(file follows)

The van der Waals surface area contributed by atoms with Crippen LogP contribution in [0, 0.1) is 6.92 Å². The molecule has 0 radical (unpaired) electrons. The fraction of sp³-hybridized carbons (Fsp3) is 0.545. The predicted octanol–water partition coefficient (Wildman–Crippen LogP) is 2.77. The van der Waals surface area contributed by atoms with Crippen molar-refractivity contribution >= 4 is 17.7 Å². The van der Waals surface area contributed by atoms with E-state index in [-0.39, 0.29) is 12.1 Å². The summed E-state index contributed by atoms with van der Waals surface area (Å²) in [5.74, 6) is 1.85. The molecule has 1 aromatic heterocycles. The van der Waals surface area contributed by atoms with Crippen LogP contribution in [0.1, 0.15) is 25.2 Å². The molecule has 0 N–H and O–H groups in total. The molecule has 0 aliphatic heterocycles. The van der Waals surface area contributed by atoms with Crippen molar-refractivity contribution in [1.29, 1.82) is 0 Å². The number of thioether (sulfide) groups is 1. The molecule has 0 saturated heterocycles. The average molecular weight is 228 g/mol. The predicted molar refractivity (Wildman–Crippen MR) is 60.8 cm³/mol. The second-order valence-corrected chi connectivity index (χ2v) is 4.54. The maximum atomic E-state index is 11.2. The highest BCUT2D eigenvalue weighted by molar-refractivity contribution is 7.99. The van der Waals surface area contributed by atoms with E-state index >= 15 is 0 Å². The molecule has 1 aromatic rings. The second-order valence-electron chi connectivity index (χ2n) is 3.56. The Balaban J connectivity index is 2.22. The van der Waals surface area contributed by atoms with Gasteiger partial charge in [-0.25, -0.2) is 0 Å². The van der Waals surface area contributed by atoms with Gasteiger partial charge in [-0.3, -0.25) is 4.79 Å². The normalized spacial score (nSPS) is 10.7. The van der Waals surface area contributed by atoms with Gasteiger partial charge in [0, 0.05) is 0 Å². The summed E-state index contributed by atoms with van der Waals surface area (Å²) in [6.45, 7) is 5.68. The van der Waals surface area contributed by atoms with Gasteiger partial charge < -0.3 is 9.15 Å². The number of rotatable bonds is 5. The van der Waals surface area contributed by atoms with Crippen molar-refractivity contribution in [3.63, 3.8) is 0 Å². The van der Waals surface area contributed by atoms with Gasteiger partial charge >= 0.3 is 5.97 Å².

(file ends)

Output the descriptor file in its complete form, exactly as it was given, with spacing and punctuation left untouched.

The van der Waals surface area contributed by atoms with Crippen LogP contribution in [0, 0.1) is 6.92 Å². The molecule has 0 radical (unpaired) electrons. The fraction of sp³-hybridized carbons (Fsp3) is 0.545. The predicted octanol–water partition coefficient (Wildman–Crippen LogP) is 2.77. The van der Waals surface area contributed by atoms with Crippen molar-refractivity contribution >= 4 is 17.7 Å². The van der Waals surface area contributed by atoms with E-state index in [-0.39, 0.29) is 12.1 Å². The summed E-state index contributed by atoms with van der Waals surface area (Å²) in [5.74, 6) is 1.85. The molecule has 1 aromatic heterocycles. The van der Waals surface area contributed by atoms with Crippen LogP contribution in [0.1, 0.15) is 25.2 Å². The molecule has 0 N–H and O–H groups in total. The molecule has 0 aliphatic heterocycles. The van der Waals surface area contributed by atoms with Crippen molar-refractivity contribution in [1.29, 1.82) is 0 Å². The number of thioether (sulfide) groups is 1. The molecule has 0 saturated heterocycles. The average molecular weight is 228 g/mol. The predicted molar refractivity (Wildman–Crippen MR) is 60.8 cm³/mol. The second-order valence-corrected chi connectivity index (χ2v) is 4.54. The maximum atomic E-state index is 11.2. The highest BCUT2D eigenvalue weighted by molar-refractivity contribution is 7.99. The van der Waals surface area contributed by atoms with E-state index >= 15 is 0 Å². The molecule has 1 aromatic rings. The second-order valence-electron chi connectivity index (χ2n) is 3.56. The Balaban J connectivity index is 2.22. The van der Waals surface area contributed by atoms with Gasteiger partial charge in [-0.25, -0.2) is 0 Å². The van der Waals surface area contributed by atoms with Gasteiger partial charge in [-0.3, -0.25) is 4.79 Å². The normalized spacial score (nSPS) is 10.7. The van der Waals surface area contributed by atoms with Gasteiger partial charge in [0, 0.05) is 0 Å². The summed E-state index contributed by atoms with van der Waals surface area (Å²) in [6.45, 7) is 5.68. The van der Waals surface area contributed by atoms with Gasteiger partial charge < -0.3 is 9.15 Å². The number of rotatable bonds is 5. The van der Waals surface area contributed by atoms with Crippen molar-refractivity contribution in [3.63, 3.8) is 0 Å². The van der Waals surface area contributed by atoms with Gasteiger partial charge >= 0.3 is 5.97 Å².